Pupils warned to stay away from woods path

Eric Gotts Hunter Road/Craigton Road side near entrance to Craigton Woods - pic of him on public pathway pointing to trees which are obstructing the right of way after they fell in storm'Photo by Emma Mitchell'13/1/12
Eric Gotts Hunter Road/Craigton Road side near entrance to Craigton Woods - pic of him on public pathway pointing to trees which are obstructing the right of way after they fell in storm'Photo by Emma Mitchell'13/1/12

PUPILS at Douglas Academy have been warned not to walk through Craigton Woods in Milngavie because several trees which were blown down by the recent storm have fallen across the public path.

The school’s head teacher, Seamus Black, has sent letters to parents urging them to tell their children to take an alternative route to the school until the problem is resolved.

Eric Gotts Hunter Road/Craigton Road side near entrance to Craigton Woods - pic of him on public pathway pointing to trees which are obstructing the right of way after they fell in storm'Photo by Emma Mitchell'13/1/12

Eric Gotts Hunter Road/Craigton Road side near entrance to Craigton Woods - pic of him on public pathway pointing to trees which are obstructing the right of way after they fell in storm'Photo by Emma Mitchell'13/1/12

At least five sections of the public path, which is one of East Dunbartonshire’s well used core paths, have been affected with trees either lying across the walkway or leaning perilously towards it.

The woods are owned by Keith Lawrence and Provost Eric Gotts has written to his appointed planning consultant - James Barr - to urge them to make the path safe.

The Milngavie councillor said: “The council took the unprecedented step of instructing the head teacher of Douglas Academy to issue a warning letter to all parents seeking their support in advising their sons and daughters not to use the public right of way through Craigton Woods as a route to and from school until further notice.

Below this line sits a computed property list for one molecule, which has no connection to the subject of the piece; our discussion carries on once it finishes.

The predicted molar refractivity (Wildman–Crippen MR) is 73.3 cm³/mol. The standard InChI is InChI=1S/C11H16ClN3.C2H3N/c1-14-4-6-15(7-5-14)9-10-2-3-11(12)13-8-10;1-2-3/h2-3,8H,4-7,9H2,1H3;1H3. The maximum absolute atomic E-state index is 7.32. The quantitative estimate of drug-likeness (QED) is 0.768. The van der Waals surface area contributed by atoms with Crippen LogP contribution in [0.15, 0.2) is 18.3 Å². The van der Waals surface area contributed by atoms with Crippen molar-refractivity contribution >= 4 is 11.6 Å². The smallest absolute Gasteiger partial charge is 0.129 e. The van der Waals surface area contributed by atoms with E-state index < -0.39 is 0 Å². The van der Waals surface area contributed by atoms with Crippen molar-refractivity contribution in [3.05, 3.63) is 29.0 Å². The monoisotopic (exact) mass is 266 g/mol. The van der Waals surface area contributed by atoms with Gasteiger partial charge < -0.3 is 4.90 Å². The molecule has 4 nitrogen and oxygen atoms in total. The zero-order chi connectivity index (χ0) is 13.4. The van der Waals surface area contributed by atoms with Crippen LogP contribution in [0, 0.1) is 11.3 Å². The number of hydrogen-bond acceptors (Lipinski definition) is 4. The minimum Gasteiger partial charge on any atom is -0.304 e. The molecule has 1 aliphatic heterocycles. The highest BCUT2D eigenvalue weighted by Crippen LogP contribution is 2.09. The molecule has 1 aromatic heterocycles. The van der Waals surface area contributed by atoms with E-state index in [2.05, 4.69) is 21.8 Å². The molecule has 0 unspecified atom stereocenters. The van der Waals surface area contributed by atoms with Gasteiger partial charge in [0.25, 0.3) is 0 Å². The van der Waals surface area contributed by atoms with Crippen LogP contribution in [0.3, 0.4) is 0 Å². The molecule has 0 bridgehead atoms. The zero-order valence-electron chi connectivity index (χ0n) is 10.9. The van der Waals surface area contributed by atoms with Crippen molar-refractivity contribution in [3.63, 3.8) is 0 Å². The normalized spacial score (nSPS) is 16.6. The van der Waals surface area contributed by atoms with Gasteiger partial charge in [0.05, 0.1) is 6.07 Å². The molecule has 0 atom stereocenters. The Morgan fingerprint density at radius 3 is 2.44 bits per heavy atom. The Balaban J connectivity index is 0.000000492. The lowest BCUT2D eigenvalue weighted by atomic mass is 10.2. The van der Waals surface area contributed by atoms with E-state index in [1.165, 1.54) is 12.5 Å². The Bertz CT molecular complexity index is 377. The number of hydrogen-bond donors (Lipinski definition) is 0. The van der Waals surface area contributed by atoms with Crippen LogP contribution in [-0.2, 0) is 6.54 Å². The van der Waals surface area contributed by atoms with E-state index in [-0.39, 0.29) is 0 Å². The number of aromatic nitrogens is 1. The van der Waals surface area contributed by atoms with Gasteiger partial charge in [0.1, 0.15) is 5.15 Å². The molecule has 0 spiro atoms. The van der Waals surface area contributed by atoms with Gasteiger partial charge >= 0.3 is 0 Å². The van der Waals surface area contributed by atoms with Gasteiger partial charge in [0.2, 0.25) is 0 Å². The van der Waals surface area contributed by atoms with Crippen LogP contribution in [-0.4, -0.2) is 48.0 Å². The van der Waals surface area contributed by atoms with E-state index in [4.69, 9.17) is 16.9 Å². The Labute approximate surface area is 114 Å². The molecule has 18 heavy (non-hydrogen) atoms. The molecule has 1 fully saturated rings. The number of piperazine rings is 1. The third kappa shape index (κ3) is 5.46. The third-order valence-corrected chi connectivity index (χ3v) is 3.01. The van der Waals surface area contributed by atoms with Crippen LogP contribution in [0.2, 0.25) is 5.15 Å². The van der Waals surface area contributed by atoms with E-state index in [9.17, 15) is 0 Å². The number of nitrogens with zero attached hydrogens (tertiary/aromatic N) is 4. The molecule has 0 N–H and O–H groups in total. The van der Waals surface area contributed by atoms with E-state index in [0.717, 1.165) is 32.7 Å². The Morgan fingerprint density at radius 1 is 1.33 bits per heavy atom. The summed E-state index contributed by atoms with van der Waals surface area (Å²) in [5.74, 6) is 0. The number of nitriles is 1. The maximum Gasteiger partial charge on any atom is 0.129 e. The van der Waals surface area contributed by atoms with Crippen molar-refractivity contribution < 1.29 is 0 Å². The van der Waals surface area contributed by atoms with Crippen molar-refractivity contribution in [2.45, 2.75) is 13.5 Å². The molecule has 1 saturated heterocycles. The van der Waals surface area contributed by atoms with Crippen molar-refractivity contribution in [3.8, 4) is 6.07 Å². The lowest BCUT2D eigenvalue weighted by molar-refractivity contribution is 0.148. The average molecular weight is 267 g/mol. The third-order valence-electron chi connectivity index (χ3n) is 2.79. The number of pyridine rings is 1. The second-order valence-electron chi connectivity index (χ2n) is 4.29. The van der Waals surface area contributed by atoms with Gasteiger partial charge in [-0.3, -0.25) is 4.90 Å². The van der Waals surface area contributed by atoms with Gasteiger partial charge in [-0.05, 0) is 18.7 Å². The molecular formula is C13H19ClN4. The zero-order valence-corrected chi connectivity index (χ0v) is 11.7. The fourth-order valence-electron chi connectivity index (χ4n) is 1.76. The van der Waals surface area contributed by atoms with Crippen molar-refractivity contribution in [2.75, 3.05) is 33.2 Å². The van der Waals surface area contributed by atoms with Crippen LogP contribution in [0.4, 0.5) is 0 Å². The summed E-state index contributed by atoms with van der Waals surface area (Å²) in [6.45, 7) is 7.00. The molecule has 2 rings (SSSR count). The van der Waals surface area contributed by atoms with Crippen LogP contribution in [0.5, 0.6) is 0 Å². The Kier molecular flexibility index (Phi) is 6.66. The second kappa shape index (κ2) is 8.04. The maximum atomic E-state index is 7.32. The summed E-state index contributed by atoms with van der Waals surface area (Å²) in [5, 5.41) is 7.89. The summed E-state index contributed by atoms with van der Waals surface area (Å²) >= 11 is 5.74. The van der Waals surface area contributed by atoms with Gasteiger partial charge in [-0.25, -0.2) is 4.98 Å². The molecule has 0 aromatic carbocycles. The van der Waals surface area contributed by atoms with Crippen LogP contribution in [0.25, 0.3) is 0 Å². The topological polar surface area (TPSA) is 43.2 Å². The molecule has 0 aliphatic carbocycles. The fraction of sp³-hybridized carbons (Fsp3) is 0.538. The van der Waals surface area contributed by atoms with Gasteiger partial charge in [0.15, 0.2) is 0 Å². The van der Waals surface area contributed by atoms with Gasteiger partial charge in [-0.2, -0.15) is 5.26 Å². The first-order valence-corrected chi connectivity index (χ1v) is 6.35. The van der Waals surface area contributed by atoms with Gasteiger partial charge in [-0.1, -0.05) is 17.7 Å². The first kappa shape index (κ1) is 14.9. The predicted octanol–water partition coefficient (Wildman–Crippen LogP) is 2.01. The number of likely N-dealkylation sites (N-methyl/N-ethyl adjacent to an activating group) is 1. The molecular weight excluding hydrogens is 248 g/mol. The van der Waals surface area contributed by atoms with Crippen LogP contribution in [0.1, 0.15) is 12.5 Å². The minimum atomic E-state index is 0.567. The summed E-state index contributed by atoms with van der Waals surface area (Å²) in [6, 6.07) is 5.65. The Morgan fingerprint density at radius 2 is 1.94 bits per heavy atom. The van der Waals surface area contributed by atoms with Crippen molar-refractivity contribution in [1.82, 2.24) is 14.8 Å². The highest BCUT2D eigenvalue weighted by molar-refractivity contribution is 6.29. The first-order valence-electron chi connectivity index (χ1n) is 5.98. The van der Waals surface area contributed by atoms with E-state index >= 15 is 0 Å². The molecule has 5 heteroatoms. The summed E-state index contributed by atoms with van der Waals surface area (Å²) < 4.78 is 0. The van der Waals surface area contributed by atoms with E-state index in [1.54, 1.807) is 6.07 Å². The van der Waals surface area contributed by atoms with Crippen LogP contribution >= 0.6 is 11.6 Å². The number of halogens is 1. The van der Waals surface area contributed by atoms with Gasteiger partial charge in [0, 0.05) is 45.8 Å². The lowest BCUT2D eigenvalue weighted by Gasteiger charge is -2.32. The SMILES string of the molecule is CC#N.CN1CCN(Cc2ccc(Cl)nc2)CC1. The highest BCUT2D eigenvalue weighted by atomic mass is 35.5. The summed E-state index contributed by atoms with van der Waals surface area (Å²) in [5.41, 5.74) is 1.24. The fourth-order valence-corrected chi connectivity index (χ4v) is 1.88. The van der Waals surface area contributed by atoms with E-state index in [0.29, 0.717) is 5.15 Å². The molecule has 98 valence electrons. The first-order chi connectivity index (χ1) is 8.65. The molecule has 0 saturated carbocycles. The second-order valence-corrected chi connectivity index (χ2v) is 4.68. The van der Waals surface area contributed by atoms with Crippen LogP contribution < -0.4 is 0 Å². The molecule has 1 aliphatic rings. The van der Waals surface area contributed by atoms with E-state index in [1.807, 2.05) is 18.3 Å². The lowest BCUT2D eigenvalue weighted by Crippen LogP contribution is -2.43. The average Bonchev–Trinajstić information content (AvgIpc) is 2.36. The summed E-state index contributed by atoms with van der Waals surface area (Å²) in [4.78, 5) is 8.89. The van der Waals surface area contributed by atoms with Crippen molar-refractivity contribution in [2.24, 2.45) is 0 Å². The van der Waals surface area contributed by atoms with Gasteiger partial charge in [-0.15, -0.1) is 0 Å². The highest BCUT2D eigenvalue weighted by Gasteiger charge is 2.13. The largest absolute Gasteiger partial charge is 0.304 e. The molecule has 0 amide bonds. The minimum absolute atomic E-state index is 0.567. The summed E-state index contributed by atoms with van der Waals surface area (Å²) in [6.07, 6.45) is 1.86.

“Apart from the immediate need to cut back all damaged trees overhanging the right of way, the proprietor needs to develop a woodland management strategy for the long term for the whole wood to minimise the chances of more tree falling in any future stormy weather.

“It really makes no sense to neglect this ancient woodland, given the legitimate safety concerns expressed by local residents over many years.”

Head of development and enterprise at East Dunbartonshire Council, Thomas Glen, said: “It is the responsibility of the landowner of Craigton Woods to clear the path and make it safe. The council has contacted him to make him aware of this and an arboreal assessment is to be made. Following this a management strategy will be implemented. The council’s access officer will visit the site to monitor conditions.”

A few years ago a young girl was seriously injured while walking along the pavement next to the woods when a tree fell on her head.

The landowner, Keith Lawrence, said: “We have been involved in ongoing discussions for many years with officials and Mains Estate Residents’ Association about the problems that have existed in the woods in an attempt to find a sustainable solution that will be of benefit to all concerned.

“The problems are becoming worse as the deterioration in the woods continues and recent trends in the weather have highlighted this and will continue to do so.

“We will continue to work towards a solution that will make the area a safe and enjoyable amenity for residents and other users.”